Finally, the Court rejected the Martins’ argument that because the AKS and FCA use different terms, i.e., “remuneration” in the AKS and “payment” in the FCA, the term “remuneration” in the AKS must be broader scope. But according to the court, it is unclear whether the words capture any difference in meaning, especially given that the relevant dictionaries define “remuneration” as “payment.”


Having decided the remuneration question, the court next turned to the issue of causation. This issue arises because when Congress as part of the Affordable Care Act (“ACA”) amended the AKS with respect to its integration with the FCA, it provided that a claim that includes items or services resulting from a violation of the AKS constitutes a false or fraudulent claim for purposes of the FCA.

In the years that followed the ACA amendment and prior to the Sixth Circuit’s most recent decision in Hathaway, courts have grappled with the question whether the term “resulting from” means that there must be “but-for” causation, i.e., the claim for reimbursement would not have been submitted but-for the violation of the AKS, or whether a more expansive/lenient connection between the violation and the submission of the claim is all that is required. The courts have disagreed as to the correct answer.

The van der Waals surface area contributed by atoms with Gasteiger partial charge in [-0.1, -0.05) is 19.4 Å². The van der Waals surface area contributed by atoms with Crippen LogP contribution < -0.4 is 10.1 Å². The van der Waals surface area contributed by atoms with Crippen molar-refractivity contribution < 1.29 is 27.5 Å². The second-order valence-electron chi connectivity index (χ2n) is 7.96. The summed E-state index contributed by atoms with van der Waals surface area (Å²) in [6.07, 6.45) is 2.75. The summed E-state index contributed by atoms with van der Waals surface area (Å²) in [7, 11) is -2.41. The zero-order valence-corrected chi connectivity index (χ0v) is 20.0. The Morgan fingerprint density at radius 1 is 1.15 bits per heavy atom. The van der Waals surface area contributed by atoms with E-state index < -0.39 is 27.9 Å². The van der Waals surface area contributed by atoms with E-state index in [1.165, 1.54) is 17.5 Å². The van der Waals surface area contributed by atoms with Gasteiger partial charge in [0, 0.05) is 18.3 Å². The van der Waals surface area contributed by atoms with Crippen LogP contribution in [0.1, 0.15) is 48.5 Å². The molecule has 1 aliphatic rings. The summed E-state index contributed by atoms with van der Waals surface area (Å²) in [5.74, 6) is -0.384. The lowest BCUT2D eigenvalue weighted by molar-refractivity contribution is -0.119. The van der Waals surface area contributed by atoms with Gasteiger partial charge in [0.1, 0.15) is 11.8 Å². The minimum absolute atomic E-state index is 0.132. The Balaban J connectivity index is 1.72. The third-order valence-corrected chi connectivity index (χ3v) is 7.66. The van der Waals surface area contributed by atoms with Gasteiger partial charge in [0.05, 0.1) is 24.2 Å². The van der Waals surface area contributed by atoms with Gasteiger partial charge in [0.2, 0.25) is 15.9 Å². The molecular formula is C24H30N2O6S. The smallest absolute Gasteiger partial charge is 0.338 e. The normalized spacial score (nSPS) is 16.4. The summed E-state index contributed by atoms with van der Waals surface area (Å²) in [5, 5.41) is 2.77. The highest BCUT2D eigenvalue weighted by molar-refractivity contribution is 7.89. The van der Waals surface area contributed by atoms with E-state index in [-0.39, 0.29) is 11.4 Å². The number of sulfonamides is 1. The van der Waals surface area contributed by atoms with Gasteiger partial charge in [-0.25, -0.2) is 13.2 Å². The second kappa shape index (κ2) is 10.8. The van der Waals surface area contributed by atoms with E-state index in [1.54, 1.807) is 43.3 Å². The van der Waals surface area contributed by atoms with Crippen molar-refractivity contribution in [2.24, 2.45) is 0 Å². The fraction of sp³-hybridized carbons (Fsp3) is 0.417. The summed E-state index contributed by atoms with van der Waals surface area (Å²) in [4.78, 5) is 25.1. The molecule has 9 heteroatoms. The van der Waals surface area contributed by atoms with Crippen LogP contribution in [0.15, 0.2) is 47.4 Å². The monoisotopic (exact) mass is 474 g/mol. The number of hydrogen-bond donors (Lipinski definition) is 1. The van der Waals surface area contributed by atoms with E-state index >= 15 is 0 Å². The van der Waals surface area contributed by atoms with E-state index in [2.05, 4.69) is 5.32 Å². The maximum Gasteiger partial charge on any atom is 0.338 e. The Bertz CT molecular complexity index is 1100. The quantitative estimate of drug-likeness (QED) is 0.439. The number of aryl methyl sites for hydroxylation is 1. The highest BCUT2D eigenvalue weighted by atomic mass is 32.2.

In United States ex rel. Greenfield v. Medco Health Solutions, Inc., 880 F.3d 89, 95 (3d Cir. 2018), the Third Circuit rejected the “but-for” requirement while holding instead that there must be some linkage between the AKS violation and the filing of the claim. Relying in part on its interpretation of the legislative history and the purposes behind the amendments,[1] the court held that for an FCA violation to occur the plaintiff-whistleblower (or the government as applicable) must only prove that at least one of the claims for which reimbursement was sought was provided in violation of the AKS (as a kickback renders a subsequent claim ineligible for payment).

Last year, the Eighth Circuit in U.S. ex rel. Cairns v. D.S. Med. LLC, 42 F.4th 828, 835-836 (8th Cir. 2022) disagreed with the Greenfield court’s reasoning and adopted the more stringent “but-for” requirement. The court looked to the Supreme Court’s decision in Burrage v. United States, 571 U.S. 204 (2014), involving “results from” language in the Controlled Substances Act.